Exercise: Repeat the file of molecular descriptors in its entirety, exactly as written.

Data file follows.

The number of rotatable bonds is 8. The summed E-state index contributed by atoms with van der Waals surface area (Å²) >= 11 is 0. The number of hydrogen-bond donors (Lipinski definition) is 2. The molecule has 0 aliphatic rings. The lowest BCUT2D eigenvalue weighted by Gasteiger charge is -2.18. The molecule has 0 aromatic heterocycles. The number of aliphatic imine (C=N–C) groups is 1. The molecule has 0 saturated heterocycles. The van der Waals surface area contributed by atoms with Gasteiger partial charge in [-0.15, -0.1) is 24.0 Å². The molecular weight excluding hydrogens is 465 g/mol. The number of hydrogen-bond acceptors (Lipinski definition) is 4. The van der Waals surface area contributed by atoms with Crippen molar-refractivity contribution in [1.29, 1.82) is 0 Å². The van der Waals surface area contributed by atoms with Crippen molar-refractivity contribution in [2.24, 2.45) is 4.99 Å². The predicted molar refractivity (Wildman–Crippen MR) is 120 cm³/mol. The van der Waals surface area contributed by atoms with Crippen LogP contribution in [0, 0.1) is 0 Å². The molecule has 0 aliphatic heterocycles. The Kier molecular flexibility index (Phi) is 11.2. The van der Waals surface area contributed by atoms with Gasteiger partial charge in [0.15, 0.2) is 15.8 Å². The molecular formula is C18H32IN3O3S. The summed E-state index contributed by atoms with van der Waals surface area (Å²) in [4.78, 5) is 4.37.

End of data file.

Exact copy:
The number of rotatable bonds is 8. The summed E-state index contributed by atoms with van der Waals surface area (Å²) >= 11 is 0. The number of hydrogen-bond donors (Lipinski definition) is 2. The molecule has 0 aliphatic rings. The lowest BCUT2D eigenvalue weighted by Gasteiger charge is -2.18. The molecule has 0 aromatic heterocycles. The number of aliphatic imine (C=N–C) groups is 1. The molecule has 0 saturated heterocycles. The van der Waals surface area contributed by atoms with Gasteiger partial charge in [-0.15, -0.1) is 24.0 Å². The molecular weight excluding hydrogens is 465 g/mol. The number of hydrogen-bond acceptors (Lipinski definition) is 4. The van der Waals surface area contributed by atoms with Crippen molar-refractivity contribution in [1.29, 1.82) is 0 Å². The van der Waals surface area contributed by atoms with Crippen molar-refractivity contribution in [2.24, 2.45) is 4.99 Å². The predicted molar refractivity (Wildman–Crippen MR) is 120 cm³/mol. The van der Waals surface area contributed by atoms with Crippen LogP contribution in [0, 0.1) is 0 Å². The molecule has 0 aliphatic heterocycles. The Kier molecular flexibility index (Phi) is 11.2. The van der Waals surface area contributed by atoms with Gasteiger partial charge in [0.15, 0.2) is 15.8 Å². The molecular formula is C18H32IN3O3S. The summed E-state index contributed by atoms with van der Waals surface area (Å²) in [4.78, 5) is 4.37.